H3R Clean Agents
    How is Halon Used?

    Halon is widely employed in areas such as computer rooms, data storage areas, libraries and museums, where the use of water or solid extinguishing agents could cause secondary damage exceeding that caused by the fire itself. The non-conductive nature of Halon enables it to be used for the protection of electrical and electronic equipment, and its low toxicity allows its use in areas where the egress of personnel may be undesirable or impossible - important in closed areas such as aircraft, boats and armored fighting vehicles. Halon is also used extensively in oil production and electric power generation.

    The EPA recognizes that Halon is a very effective extinguishing agent, and the agency continues to allow the use of Halon despite the gas's ozone depleting potential. All Halon now available is recycled.

    How Long Has Halon Been Used For Fire Protection?

    Halon has been used for fire and explosion protection throughout the twentieth and into the twenty first century. Carbon tetrachloride (Halon 104) was used prior to 1900, even though its combustion by-products were lethal. Due to a number of deaths, a search for something safer began. Several other Halons were tried, but it was not until 1947 that research by the Purdue Research Foundation and the U.S. Army resulted in the discovery of two effective low toxicity Halons: 1211 and 1301. When used properly, these Halons have an excellent fire fighting record with little, if any, risk.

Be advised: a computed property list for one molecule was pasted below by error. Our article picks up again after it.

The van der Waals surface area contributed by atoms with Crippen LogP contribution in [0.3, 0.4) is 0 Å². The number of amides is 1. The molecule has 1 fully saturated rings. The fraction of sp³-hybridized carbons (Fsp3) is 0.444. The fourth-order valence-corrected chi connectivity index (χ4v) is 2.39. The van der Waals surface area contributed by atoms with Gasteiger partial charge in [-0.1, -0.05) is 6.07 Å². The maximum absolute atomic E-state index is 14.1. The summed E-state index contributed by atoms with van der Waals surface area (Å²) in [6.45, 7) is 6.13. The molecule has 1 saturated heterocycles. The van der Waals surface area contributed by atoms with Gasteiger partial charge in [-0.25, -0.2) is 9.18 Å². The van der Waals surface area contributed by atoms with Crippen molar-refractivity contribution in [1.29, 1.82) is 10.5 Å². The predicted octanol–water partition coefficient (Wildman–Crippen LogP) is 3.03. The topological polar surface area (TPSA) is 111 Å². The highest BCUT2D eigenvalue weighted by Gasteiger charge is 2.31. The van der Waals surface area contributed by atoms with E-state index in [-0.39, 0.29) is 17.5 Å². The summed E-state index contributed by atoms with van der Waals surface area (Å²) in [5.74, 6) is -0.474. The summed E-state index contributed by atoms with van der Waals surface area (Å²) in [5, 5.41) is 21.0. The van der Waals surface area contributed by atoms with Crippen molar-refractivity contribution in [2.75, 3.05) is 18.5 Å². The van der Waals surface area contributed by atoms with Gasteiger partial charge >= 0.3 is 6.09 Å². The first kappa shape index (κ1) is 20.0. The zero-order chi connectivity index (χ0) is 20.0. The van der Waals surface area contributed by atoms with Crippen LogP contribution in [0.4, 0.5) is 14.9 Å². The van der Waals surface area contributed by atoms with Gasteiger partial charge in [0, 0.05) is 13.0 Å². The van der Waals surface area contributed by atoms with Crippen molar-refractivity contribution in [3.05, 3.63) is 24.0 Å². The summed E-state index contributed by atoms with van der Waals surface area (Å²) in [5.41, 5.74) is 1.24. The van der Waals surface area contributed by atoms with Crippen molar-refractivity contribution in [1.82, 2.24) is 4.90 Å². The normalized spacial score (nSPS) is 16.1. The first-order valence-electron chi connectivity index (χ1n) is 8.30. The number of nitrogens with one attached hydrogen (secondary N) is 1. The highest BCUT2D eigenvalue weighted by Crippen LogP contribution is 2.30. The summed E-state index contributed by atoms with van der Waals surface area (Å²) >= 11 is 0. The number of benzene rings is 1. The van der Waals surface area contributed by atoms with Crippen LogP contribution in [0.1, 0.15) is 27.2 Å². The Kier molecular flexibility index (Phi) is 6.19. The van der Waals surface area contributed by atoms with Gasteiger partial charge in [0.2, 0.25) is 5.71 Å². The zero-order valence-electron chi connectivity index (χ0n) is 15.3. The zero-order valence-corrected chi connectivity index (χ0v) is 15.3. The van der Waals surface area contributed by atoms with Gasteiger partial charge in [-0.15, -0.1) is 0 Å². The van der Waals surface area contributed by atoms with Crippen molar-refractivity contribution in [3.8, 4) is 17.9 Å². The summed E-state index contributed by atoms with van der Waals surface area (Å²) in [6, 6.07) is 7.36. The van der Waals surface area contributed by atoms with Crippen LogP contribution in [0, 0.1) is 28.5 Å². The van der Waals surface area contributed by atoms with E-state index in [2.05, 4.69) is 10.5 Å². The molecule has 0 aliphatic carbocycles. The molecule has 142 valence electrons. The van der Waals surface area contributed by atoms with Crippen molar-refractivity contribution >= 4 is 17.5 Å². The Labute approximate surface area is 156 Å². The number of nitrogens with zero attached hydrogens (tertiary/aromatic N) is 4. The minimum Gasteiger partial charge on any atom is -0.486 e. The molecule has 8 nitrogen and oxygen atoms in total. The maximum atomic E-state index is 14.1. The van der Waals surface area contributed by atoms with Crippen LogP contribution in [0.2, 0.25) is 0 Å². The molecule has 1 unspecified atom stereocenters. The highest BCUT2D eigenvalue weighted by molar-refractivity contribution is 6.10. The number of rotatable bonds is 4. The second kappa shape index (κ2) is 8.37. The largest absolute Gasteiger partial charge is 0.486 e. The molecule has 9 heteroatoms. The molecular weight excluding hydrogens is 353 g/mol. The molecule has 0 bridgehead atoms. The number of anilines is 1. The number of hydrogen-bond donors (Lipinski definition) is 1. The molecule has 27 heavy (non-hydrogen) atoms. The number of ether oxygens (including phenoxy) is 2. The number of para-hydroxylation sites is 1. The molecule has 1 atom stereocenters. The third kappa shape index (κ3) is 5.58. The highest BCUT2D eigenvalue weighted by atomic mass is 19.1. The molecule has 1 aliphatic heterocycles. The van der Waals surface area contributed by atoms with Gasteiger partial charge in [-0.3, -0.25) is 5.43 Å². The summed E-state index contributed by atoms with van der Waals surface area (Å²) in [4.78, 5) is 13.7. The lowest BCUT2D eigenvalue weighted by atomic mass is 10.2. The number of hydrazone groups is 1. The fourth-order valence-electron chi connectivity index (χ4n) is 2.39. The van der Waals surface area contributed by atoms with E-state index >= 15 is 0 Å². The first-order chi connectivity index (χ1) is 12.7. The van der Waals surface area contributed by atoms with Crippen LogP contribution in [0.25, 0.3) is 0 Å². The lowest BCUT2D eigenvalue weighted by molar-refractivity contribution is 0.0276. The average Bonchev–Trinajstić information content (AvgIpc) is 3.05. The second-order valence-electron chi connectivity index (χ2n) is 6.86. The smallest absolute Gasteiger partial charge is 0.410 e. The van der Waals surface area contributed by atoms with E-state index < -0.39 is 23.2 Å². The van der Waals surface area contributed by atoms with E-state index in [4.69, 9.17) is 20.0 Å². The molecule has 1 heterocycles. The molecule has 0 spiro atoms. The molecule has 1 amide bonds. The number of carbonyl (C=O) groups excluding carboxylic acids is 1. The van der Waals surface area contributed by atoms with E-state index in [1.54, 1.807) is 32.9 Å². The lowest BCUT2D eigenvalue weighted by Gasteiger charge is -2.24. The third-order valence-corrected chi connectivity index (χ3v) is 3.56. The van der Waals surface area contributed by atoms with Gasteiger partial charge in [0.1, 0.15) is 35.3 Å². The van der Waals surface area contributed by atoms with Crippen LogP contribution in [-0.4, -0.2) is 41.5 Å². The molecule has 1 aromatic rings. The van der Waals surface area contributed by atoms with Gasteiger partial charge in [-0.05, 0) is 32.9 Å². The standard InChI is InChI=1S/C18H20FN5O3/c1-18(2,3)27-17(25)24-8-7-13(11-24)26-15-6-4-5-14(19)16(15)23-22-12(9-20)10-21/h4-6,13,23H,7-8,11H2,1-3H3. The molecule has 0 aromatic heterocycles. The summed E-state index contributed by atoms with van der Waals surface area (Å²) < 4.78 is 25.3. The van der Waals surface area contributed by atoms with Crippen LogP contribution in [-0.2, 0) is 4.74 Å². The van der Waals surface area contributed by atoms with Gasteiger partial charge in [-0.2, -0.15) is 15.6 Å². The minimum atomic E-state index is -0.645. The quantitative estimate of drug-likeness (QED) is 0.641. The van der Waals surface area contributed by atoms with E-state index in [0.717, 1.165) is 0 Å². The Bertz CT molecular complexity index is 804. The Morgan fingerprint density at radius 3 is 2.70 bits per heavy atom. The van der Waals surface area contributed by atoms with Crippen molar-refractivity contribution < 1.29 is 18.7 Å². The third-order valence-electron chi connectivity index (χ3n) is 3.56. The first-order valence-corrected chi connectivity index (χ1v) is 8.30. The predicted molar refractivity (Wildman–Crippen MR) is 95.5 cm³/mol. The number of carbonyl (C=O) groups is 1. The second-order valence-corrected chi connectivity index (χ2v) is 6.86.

How is Halon Use Restricted?

    The Montreal Protocol of 1987 identified Halon as one of many compounds requiring limitations of use and production and an amendment to the original Protocol resulted in the halting of Halon production on January 1, 1994. Careful use and conservation of Halon is, therefore, important so that existing supplies will be sufficient to meet all future needs.

    In the United States, there are currently no regulations mandating the decommissioning of Halon systems or portable fire extinguishers. In fact, the FAA continues to recommend Halon fire extinguishers for use on aircraft due to its effectiveness to weight ratio and low toxicity.

    However, the U.S. Environmental Protection Agency (US EPA) strongly encourages the use of non-ozone depleting alternatives, and in 1990, the US EPA established its Significant New Alternatives Policy (SNAP) to evaluate new chemicals and technologies for the replacement of ozone depleting substances. On March 5, 1998, the US EPA issued a final rule governing the release of Halon into the atmosphere during maintenance, repair, and disposal of Halon containing equipment. Disposal of Halon containing equipment must be conducted by a Halon manufacturer, a Halon system manufacturer, a fire equipment distributor, or a Halon recycler. And, the company receiving the Halon must operate in accordance with all requirements of NFPA 12A. If the owner is disposing of the Halon permanently, it must be disposed of by sending it for recycling to a recycler operating in accordance with NFPA 12A. In order to recycle Halon, Underwriters Laboratories Inc. approved equipment must be employed.

    How Long will Halon be Available for Use?

    Although Halon is no longer manufactured, according to an industry white paper by Wickman Associates dated March 16, 2002, there will be a bank of approximately 3,748 tons in 2030. At H3R Clean Agents, we believe that the eventual demise of Halon will result not from insufficient supply, but from the development of an equally effective agent, that does not damage the ozone layer and is cost effective. Although progress is being made on Halon alternatives, none yet meets these criteria.